By Steve Habel, Senior Contributing Writer
AUSTIN – It was hard to consider the Texas volleyball team’s NCAA First Round match against Stephen F. Austin as anything more than a maintenance outing for the fifth-ranked Longhorns. That, and a chance to beat up on someone other than themselves to begin the postseason.
Texas could have taken it easy on the Ladyjacks, but – to their credit – they didn’t. Instead, Texas used a laser-like focus to swamp Stephen F. Austin 25-14, 25-17, 25-21 at Gregory Gym and advance to the second round of the tournament while barely breaking a sweat.
Texas (21-4) has still never lost in the first round of the NCAAs and is now a perfect 32-0 in the round of 64.
The Longhorns will face second-seeded Texas State, the Sun Belt Conference champion, on Friday at after the Bobcats defeated Rice in four sets in Thursday’s other First Round game.
“We are excited to be moving on to the next round,” said Texas coach Jerritt Elliott, who was voted the Big 12 Coach of the Year for the sixth time, the first since 2014, this season.
“As a staff you have to be ready for some nerves, and how you handle your emotions in this environment is a big part of this. To win 3-0…I’m happy about it,” he said.
The Longhorns (21-4) entered the postseason on a 10-match win streak in which they were only taken to five sets once and posted six sweeps. Texas won its 11th Big 12 title and second-straight this season, earning its 24th conference titles (13 of those in the defunct Southwest Conference) all-time and seventh in the past eight years.
The Longhorns’ record in the run-up to the postseason paled in comparison to the regular season produced by Stephen F. Austin, which carried a nation-leading 29-match winning streak into Thursday’s game. The Ladyjacks, who went undefeated in winning the Southland Conference, were making their first NCAA appearance since 2006.
“I’m proud of the way my team played and fought to the last point,” Stephen F. Austin coach Debbie Humphreys said. “Texas plays the game much higher above the net than we do, and we saw some balls hit at angles tonight that we haven’t seen all year.”
But Texas’ wins were against a schedule ranked the toughest in the nation this year, and the Longhorns’ experience, size and overall talent overwhelmed the Ladyjacks.
“We just played our game,” said White, who is Texas’ 11th conference player of the year since 1997. “Yes, this is my third time to be in the NCAAs, but the nerves are the same – the adrenaline is still pumping and the excitement is still there.”
Freshman Logan Eggleston led the Longhorns with 14 kills on .591 hitting, while junior Micaya White, the Big 12 Player of the year, added 12 kills and eight digs. Yaazie Bedart-Ghani also racked up double-digit kills for Texas with 11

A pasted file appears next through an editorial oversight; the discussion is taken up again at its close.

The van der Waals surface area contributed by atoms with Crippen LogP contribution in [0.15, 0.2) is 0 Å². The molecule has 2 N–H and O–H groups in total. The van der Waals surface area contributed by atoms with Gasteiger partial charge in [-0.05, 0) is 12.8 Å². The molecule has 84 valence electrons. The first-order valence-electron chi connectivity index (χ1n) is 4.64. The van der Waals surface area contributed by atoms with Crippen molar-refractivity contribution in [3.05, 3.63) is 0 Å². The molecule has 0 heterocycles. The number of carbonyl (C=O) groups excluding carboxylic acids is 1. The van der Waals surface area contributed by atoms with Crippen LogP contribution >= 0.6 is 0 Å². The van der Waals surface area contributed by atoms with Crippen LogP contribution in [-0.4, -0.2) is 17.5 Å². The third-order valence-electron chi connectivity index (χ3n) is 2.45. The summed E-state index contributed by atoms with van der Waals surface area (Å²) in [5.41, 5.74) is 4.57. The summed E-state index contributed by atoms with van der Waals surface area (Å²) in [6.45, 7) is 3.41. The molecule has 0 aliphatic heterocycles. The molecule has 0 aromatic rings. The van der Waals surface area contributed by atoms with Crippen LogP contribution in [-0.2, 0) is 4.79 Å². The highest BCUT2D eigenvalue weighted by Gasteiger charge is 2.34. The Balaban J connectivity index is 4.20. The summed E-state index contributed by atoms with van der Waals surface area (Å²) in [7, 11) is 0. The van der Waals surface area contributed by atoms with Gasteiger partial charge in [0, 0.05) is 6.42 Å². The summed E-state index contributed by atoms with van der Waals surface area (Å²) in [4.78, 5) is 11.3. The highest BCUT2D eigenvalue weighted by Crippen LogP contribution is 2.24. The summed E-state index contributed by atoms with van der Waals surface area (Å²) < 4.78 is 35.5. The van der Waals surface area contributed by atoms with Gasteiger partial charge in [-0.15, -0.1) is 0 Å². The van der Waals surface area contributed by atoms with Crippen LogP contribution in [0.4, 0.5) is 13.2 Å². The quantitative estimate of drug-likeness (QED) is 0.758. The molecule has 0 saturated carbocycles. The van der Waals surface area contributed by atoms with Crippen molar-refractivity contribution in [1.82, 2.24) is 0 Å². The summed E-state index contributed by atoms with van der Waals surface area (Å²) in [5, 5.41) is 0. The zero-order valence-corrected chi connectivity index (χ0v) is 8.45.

Jhenna Gabriel dished out 38 assists and Sydney Peterson and Claire Hahn recorded 17 and 12 digs, respectively, to lead Texas.
The first game was tied at 8-8 before the Longhorn reeled off eight of the ensuing nine points to assume a 16-9 advantage. Three kills by Eggleston highlighted the run.
SFA found some momentum and pulled back to within 18-14 after a kill by Mackenzee Hanna, but Texas responded by winning the game’s final seven points as White ripped three kills and a pair of pressured attack errors allowed the Longhorns to finish off the set at 25-14.
The story was much the same in game 2, as Texas asserted itself in the early going, allowed the Ladyjacks to close to 15-12 and then 21-16 and then rolled to the win at 25-17, with the final point coming on a ringing kill by Bedart-Ghani. The Longhorns outhit SFA .375-.065 in the set, with Eggleston (six kills on 12 swings) and White (4 of 10) leading the way for Texas.
Stephen F. Austin (32-3) played its best in the third set, leading at 8-7 and closing to within 18-17 on a kill by Haley Coleman. Texas scored five of the next six points to go up 23-18 before closing the match on a service error from the Ladyjacks, winning 25-21.
Texas swept Texas State on Sept. 6 in Austin and after the way the Longhorns dispatched SFA, it would likely take a miracle, or a huge Texas step back, to expect anything different this time around. Still, Elliott stuck to the party line after the match, saying he was wary of the Bobcats and was expecting a different challenge.
“What we need to find out is if we are going to emotionally ready for the challenge,” Elliott said. “(Friday’s) match (against Texas State) will be against a completely different team with a different physicality and toughness. There’s a reason that Texas State was ranked high in the RPI this season – there is no given tomorrow night.”